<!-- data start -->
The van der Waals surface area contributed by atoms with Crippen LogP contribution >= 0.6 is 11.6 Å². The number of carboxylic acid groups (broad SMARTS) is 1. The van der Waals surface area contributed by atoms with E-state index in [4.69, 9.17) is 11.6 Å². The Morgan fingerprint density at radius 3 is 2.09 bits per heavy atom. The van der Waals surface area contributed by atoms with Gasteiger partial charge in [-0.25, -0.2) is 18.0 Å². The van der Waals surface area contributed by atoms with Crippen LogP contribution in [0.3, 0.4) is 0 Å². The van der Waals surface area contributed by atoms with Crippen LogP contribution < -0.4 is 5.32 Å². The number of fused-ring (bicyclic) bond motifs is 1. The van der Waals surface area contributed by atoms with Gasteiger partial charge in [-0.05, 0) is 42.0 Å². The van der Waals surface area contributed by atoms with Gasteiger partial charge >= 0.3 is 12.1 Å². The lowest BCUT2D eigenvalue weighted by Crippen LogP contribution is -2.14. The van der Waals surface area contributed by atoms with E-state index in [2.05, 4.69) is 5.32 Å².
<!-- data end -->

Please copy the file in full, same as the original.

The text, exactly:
The van der Waals surface area contributed by atoms with Crippen LogP contribution >= 0.6 is 11.6 Å². The number of carboxylic acid groups (broad SMARTS) is 1. The van der Waals surface area contributed by atoms with E-state index in [4.69, 9.17) is 11.6 Å². The Morgan fingerprint density at radius 3 is 2.09 bits per heavy atom. The van der Waals surface area contributed by atoms with Gasteiger partial charge in [-0.25, -0.2) is 18.0 Å². The van der Waals surface area contributed by atoms with Crippen LogP contribution in [0.3, 0.4) is 0 Å². The van der Waals surface area contributed by atoms with Crippen LogP contribution < -0.4 is 5.32 Å². The number of fused-ring (bicyclic) bond motifs is 1. The van der Waals surface area contributed by atoms with Gasteiger partial charge in [-0.05, 0) is 42.0 Å². The van der Waals surface area contributed by atoms with Gasteiger partial charge >= 0.3 is 12.1 Å². The lowest BCUT2D eigenvalue weighted by Crippen LogP contribution is -2.14. The van der Waals surface area contributed by atoms with E-state index in [2.05, 4.69) is 5.32 Å².